Charity bingo has been considered a lowstakes, social game. Laws were enacted that basically left the game alone, while ensuring that profits went to the sponsoring worthy cause. But gambling is being transformed by technology in ways that make these distinctions meaningless. Even worse for lawmakers, the changes are unpredictable.
Daniel J. Boorstin, Director Emeritus of the Library of Congress, wrote a book in 1994 entitled Cleopatra’s Nose: Essays on the Unexpected, about how the accidental and unexpected can alter the course of history. The title is from a statement by French mathematician Blaise Pascal (1623-1662), who wrote, “Cleopatra’s nose, had it been shorter, the whole face of the world would have been changed.”
Today we might call this chaos theory: small changes can lead to enormous, unpredictable results. If Cleopatra had had a smaller nose, Julius Caesar and Mark Antony might not have fallen for her, thus transforming the history of the Roman Empire.
Boorstin believes we have a new “Machine Kingdom” with different laws and rules from the traditional designations of “Animal, Vegetable and Mineral Kingdoms.” In the Animal Kingdom, for example, species evolve through natural selection and survival of the fittest by adapting to their environment. Machines, on the other hand, create their own environment, particularly by creating demand.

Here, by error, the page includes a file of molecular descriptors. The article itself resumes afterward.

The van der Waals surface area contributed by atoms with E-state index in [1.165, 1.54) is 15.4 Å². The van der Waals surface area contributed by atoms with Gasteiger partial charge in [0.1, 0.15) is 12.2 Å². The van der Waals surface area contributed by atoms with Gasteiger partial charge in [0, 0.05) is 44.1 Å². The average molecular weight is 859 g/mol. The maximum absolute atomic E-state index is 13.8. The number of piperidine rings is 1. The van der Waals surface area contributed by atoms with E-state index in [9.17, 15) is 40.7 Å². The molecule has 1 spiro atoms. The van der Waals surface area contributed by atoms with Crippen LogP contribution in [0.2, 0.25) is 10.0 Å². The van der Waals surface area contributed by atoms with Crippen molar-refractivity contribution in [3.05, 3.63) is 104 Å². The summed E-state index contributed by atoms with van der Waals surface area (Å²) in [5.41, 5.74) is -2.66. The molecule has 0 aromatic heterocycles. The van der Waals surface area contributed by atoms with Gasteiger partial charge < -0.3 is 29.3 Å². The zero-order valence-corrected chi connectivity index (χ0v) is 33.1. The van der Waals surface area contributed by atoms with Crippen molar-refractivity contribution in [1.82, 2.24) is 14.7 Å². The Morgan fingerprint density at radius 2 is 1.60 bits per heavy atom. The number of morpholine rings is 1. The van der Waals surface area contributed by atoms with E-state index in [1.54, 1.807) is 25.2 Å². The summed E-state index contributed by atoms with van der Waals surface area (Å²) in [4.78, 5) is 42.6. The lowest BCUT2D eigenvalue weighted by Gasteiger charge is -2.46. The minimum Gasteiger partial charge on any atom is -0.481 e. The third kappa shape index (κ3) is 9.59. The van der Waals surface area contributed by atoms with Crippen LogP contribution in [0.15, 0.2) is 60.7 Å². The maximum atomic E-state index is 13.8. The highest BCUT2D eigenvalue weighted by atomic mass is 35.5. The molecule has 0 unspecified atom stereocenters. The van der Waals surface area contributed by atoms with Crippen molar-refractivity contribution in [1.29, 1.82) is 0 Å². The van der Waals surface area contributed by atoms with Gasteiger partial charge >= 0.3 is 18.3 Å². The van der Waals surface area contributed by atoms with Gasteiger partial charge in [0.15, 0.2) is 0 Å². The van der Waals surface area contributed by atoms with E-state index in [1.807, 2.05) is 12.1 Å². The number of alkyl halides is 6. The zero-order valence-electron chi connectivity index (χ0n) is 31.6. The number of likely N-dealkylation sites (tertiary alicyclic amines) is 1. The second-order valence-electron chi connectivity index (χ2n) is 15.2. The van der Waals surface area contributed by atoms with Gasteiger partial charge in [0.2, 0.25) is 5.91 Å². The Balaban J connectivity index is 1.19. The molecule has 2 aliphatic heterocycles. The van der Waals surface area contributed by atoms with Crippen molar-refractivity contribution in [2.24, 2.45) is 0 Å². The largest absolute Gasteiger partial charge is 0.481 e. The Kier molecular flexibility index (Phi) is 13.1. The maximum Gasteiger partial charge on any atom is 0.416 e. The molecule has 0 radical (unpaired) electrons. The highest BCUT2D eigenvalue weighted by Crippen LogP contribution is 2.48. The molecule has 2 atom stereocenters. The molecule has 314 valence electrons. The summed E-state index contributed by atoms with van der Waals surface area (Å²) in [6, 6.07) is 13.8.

Boorstin’s observations about the ways in which new inventions affect human experience help explain how technology is changing the way people make bets. Technology creates its own demand. Printed books created widespread literacy and the need for more printed books. Does the same work for legal gaming? One of the most popular forms of gambling today is the video poker machine. Did anyone want to play video poker before video poker was invented? The most potent machines invade all environments.
Take, for example, the clock – “One of the surprising facts of technology is that for most of human history people had only the crudest ways of measuring time.”
For gambling, the most potent inventions have been the video screen and computer chip. Every form of gambling, from lotteries through bingo, poker, horse racing and casinos, can now be played on a screen, for money. And the video screen need not be restricted to a licensed location. Inventions expand experience. Video games and home computers created the ability to play faster games more conveniently, almost wiping out slower forms of gambling. New inventions do not mean that old forms disappear – but the games do change.
Inventions blur traditional boundaries. The internet made national borders seem like little more than lines on a map. Technology defies existing legal categories. The New Jersey State Lottery and casinos in Atlantic City battled over which would have the right to run Keno games.
Does blackjack on the internet qualify as casino gaming? There’s usually no live dealer. In fact, there are no cards, tables or chips, only their images. Perhaps online blackjack is legally a lottery. Players are actually picking numbers and win if the computer on the other end says those numbers are winners. Or maybe it is bookmaking. Bettors are using wires to place bets on future uncertain events. And where does the bet take place?
Laws, definitions and fine distinctions on these matters are often made by courts, but because there has to be a live case before a judge can rule on a question, many of the issues of where to draw the lines with online gaming have simply never been addressed by even trial courts, let alone final courts of appeal. One of the few internet gambling cases that did result in a final judgment held that internet casinos were gambling devices like slot machines …but the case involved a guilty plea and an unusual set of facts.